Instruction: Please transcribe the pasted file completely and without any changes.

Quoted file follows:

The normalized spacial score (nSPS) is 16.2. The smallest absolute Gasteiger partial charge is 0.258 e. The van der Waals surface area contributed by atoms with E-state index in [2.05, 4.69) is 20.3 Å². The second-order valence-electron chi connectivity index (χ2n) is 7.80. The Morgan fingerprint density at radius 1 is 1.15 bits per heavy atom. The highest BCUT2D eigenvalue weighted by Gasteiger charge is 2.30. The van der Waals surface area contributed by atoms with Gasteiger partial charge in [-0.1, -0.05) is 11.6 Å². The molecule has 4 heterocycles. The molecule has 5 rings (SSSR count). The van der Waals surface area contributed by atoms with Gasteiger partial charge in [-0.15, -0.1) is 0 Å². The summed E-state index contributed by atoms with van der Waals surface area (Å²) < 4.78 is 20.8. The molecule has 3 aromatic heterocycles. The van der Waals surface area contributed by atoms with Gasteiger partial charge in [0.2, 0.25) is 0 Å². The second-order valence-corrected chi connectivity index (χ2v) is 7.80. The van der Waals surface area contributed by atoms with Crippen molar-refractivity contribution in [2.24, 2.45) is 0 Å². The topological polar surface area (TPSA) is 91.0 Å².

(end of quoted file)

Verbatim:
The normalized spacial score (nSPS) is 16.2. The smallest absolute Gasteiger partial charge is 0.258 e. The van der Waals surface area contributed by atoms with E-state index in [2.05, 4.69) is 20.3 Å². The second-order valence-electron chi connectivity index (χ2n) is 7.80. The Morgan fingerprint density at radius 1 is 1.15 bits per heavy atom. The highest BCUT2D eigenvalue weighted by Gasteiger charge is 2.30. The van der Waals surface area contributed by atoms with Gasteiger partial charge in [-0.1, -0.05) is 11.6 Å². The molecule has 4 heterocycles. The molecule has 5 rings (SSSR count). The van der Waals surface area contributed by atoms with Gasteiger partial charge in [-0.15, -0.1) is 0 Å². The summed E-state index contributed by atoms with van der Waals surface area (Å²) < 4.78 is 20.8. The molecule has 3 aromatic heterocycles. The van der Waals surface area contributed by atoms with Gasteiger partial charge in [0.2, 0.25) is 0 Å². The second-order valence-corrected chi connectivity index (χ2v) is 7.80. The van der Waals surface area contributed by atoms with Crippen molar-refractivity contribution in [2.24, 2.45) is 0 Å². The topological polar surface area (TPSA) is 91.0 Å².